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Another Forensic Science Debacle, Another Teaching Moment

forensic science

Grades Matter                                                                    

I read with interest the article from the Austin American-Statesman, “Bad grades, lapses in hiring process doomed Austin’s crime lab leader.”  The short version is, the Austin police department sought a new “chief forensics officer” to restore their currently closed DNA lab.   Scott Milne, who appears to have a bachelor’s degree in forensic chemistry, was hired to do the job.  (No, the fact that they hired someone who appears to only have a bachelor’s degree to reopen a forensic DNA lab was not the story!)                                                                                                                                                                   

Milne has now been put on leave, after a review of his college transcripts revealed poor grades, including an F in analytic methods in forensic science and a D in forensic microscopic analysis.  Milne also appears to have been forced to withdraw from the University of Waterloo, in Waterloo, Canada due to academic reasons.  One might have thought that such a record would preclude one from getting a job in forensic science.  One would be wrong.  Milne worked at the Arizona Department of Public safety for 13 years, including some time as a supervisor.  He then worked at the Colorado Springs Police Department for several years.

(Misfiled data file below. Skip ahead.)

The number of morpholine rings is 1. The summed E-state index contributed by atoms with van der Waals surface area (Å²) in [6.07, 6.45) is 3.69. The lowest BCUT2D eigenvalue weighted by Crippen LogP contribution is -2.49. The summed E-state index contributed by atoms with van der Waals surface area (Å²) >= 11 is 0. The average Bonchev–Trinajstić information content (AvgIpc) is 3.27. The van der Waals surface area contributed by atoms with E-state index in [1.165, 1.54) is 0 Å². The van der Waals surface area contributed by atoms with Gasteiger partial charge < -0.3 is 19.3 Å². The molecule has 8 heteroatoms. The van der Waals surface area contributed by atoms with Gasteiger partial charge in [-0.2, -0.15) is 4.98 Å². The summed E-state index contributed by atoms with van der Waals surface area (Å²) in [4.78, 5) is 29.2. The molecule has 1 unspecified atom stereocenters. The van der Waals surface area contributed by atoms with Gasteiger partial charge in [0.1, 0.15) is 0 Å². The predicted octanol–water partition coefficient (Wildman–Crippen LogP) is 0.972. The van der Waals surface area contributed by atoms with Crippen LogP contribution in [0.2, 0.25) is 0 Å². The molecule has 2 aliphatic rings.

Discovery Demands

As I read the article, I reflected on my 18 plus years of criminal defense work, as well as my 2 plus years as General Counsel for a crime lab.  While I regularly vetted the CV’s of experts and crime lab analysts, I don’t believe I have ever asked for transcripts.  I have trained lawyers around the world on the importance of vetting the CV.  Not once did a participant share with the audience their practice of also routinely asking for transcripts.  Nor, might I add, did any lawyer request transcripts for any of the analysts during my tenure at the lab. Obviously, this was an oversight.

A New Line of Questioning

Milne’s case demonstrates the need for even greater vetting of analysts.  He can’t be the only crime lab employee who failed analytic methods in forensics.  Lawyers, prosecutors and defense attorneys alike, be advised: the crime lab possesses the transcripts of their analysts.  They are maintained as part of quality control.  It’s time to update the discovery demand. . .



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